Fig. 6: Tumor metabolic environment and intestinal bacteria severely hamper the in vivo efficacy of APO866 in xenograft model of human leukemia.
figure 6

In vivo efficacy of APO866 on SCID mice with intact (AC; n = 5) or depleted intestinal bacteria (EG; n ≥ 7), xenografted with ML-2 cells and fed with normal diet (A, E), enriched diet with NAM (B, F), or NA (C, G). 6- to 8-week-old C.B.-17 SCID mice were fed with different diets either poor in vitamin B3 (normal diet) or enriched in vitamin B3 (NAM or NA) for two weeks and subsequently treated with or without a cocktail of antibiotics to deplete intestinal microbiota before being transplanted subcutaneously with ML-2 cells. Once tumor sizes of 100–150 mm3 were reached, mice were randomized into a control group (black line) and a treated group (colored line). APO866 administration and tumor volume assessment were conducted as described in “Methods” section. All animals were monitored daily, and the study was ended when tumor volume reached around 1000 mm3. ***P < 0.001. D 16S rRNA PCR analysis on murine stool samples before and after antibiotic cocktail treatment using universal bacterial primers. Data are mean ± SD, n ≥ 9. Dot line indicates lower limit detection for PCR.

Collectively, these data underscore that the tumor metabolic environment as well as gut microbiota can interfere with the therapeutic efficacy of a NAMPT inhibitor.


Here we show that the amount of NAM or NA contained in food and of bacteria from the gut microbiota can severely modulate the anti-leukemia activity of a NAMPT inhibitor. Numerous bacteria species, including those found in gut microbiota, contain PncA [38], enabling them to convert NAM into NA, which in turn activates an alternative route of NAD+ biosynthesis, “the Preiss-Handler pathway”. This circumvents the NAD+ depletion that would normally be induced by the blockade of the NAD+ salvage pathway by NAMPT inhibitors. Accordingly, as an example, CM from Mycoplasma-infected cells displays high levels of NA that correlate with a decrease of NAM. Furthermore, supplementation with filtered CM from bacteria-infected cells or exogenous NA protects from APO866-induced tumor cell cytotoxicity both in vitro and in vivo. APO866 significantly depletes intracellular NAD+ content in both uninfected and bacteria-infected malignant hematopoietic cells but the residual NAD+ synthesized from NA is sufficient to prevent reactive oxygen species (ROS, Fig. S4A, S4B) production, preserve mitochondrial integrity (Fig. S5A), blunt the ATP depletion (Fig. S6) and thus protect leukemic/lymphoma cells from APO866-induced cell death (Fig. S5B). We provide evidence using xenograft model of human leukemia that gut microbiota can protect tumor cells from APO866-induced cell death if the diet is enriched in NAM. Importantly, our data strongly suggest that silencing/inhibition of NAPRT or antibiotic therapy could restore the anti-leukemia efficacy of APO866 despite the presence of bacteria.

The loss of the anti-tumor activity of NAMPT inhibitors in presence of bacteria supports the recent study by Shats et al. [24] reporting that bacteria can boost the mammalian host NAD+ and thereby confer resistance to NAMPT inhibitors in an in vivo setting of colon cancer. Here, we provide for the first time in vivo evidence that gut bacteria, despite being hosted at distant sites from a tumor, can protect leukemia/lymphoma cells from NAMPT inhibitor-induced death. This finding could be explained by the fact that bacteria produce a soluble factor (Fig. S2C) that circulate through the body and thus, confers resistance at distant sites. NMASE, which is present in many bacteria species [38,39,40], converts NAM to NA whenever NAM is made available to such bacteria, providing an alternative NAD+ precursor for cancer cells. Any therapeutic strategy aiming to block only one route of NAD+ biosynthesis should therefore be expected to fail in tumor cells in which the enzymatic apparatus of both NAD+ production routes (via NAMPT and via NAPRT) is expressed. Specifically, our data strongly suggest that two conditions are required for gut bacteria to protect tumor cells from APO866-induced cell death: 1) the expression of NAPRT and 2) the availability of sufficient amounts of NAM to bacteria. We demonstrate the possibility of reversing bacterial protection of leukemia cells by optimizing the NAD+-lowering therapy via two alternative strategies: i) simultaneously inhibiting both NAMPT and NAPRT or ii) combining NAMPT inhibition with oral antibiotic therapy aiming at depleting gut microbiota. Both approaches warrant being tested in clinical studies.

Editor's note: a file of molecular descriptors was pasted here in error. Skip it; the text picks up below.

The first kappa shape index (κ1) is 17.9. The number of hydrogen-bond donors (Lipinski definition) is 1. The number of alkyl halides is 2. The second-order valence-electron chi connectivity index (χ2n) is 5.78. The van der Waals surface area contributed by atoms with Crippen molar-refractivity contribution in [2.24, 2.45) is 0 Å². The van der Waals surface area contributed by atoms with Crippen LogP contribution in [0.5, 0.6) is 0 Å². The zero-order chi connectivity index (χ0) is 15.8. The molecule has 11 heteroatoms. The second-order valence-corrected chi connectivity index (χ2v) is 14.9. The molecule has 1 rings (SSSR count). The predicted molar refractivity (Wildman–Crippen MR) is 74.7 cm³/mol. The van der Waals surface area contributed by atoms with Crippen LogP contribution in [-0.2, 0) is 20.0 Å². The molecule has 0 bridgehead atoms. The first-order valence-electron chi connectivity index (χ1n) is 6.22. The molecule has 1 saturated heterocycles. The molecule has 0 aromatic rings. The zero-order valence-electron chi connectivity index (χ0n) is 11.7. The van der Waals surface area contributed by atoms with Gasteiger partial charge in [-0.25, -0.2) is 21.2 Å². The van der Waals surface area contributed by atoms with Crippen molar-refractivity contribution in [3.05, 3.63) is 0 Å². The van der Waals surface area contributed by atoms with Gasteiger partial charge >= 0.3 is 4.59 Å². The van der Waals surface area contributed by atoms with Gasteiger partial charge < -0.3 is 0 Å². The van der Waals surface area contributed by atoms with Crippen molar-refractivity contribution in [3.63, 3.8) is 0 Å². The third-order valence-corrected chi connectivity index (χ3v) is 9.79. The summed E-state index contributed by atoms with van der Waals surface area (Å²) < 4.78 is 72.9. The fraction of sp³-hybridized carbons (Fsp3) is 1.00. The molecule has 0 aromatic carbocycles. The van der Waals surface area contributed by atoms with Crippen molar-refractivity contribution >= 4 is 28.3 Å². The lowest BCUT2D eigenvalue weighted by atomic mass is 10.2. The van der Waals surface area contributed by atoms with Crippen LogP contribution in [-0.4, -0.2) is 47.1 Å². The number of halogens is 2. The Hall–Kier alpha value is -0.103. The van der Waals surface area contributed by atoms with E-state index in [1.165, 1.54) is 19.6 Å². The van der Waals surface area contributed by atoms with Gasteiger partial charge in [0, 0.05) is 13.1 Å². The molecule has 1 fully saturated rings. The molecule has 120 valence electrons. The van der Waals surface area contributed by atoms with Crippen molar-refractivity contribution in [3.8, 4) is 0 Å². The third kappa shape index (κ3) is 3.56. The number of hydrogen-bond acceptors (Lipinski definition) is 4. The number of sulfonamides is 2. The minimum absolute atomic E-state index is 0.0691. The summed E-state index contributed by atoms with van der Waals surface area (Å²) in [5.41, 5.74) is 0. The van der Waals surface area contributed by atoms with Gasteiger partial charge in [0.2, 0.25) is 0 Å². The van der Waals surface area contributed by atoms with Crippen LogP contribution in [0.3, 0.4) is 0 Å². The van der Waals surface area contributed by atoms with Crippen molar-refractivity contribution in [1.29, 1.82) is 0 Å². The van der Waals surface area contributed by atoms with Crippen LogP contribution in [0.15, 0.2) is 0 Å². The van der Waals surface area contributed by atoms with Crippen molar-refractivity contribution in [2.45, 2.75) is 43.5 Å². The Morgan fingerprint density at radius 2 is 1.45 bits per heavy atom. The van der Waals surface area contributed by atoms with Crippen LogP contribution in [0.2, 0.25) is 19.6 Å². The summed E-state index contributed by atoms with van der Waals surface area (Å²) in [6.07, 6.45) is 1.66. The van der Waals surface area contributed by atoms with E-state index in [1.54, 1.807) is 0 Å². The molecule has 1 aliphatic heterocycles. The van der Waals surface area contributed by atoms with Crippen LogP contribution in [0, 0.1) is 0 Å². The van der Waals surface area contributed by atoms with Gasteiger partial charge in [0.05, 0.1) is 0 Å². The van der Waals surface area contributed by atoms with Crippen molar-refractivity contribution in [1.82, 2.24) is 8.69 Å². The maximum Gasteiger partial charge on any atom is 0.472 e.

Our data indirectly support the concept that sensitizing cancer cells to NAMPT inhibitors in humans may need to combine them with additional inhibitor(s). We recently showed that inhibiting NAPRT could prove useful for sensitizing several cancer cells to NAMPT inhibitors [36]. Furthermore, these inhibitors could be specifically targeted to tumoral cells to prevent toxicity due to profound NAD+ depletion in healthy cells. Of note, NAMPT inhibition can be combined with inhibitors of metabolic or signaling pathways that act synergistically to kill tumoral cells. This was exemplified by Zhang et al. [41], who provided evidence that inhibition of two histone deacetylases, HDAC8 and SIRT6, enhances the anti-leukemic effect of NAMPT inhibitor in AML with minimal toxicity to healthy cells.

Although in our context, bacteria confer resistance to NAMPT inhibitors mainly via modulation of NAD+ metabolites, there is growing evidence indicating that host commensal microbiota can also modulate the efficacy of cancer therapy via other mechanisms that include immunomodulation, activation of autophagy, translocation, and drug metabolism [42,43,44,45]. We cannot firmly rule out the possibility that the resistance to NAMPT inhibitors observed in the present study could also reflect, at least in part, such additional mechanisms and thus, further experiments are warranted to elucidate this issue.

In conclusion, we demonstrate that a NAM-rich diet, through its take-up by the gut microbiota, can confer resistance to APO866, a very potent NAMPT inhibitor. Lowering specific NAD+ precursors in the diet, silencing or inhibiting NAPRT in cancer cells or depleting the gut microbiota using antibiotics are all potential avenues for optimizing the activity of NAMPT inhibitors in hematological malignancies.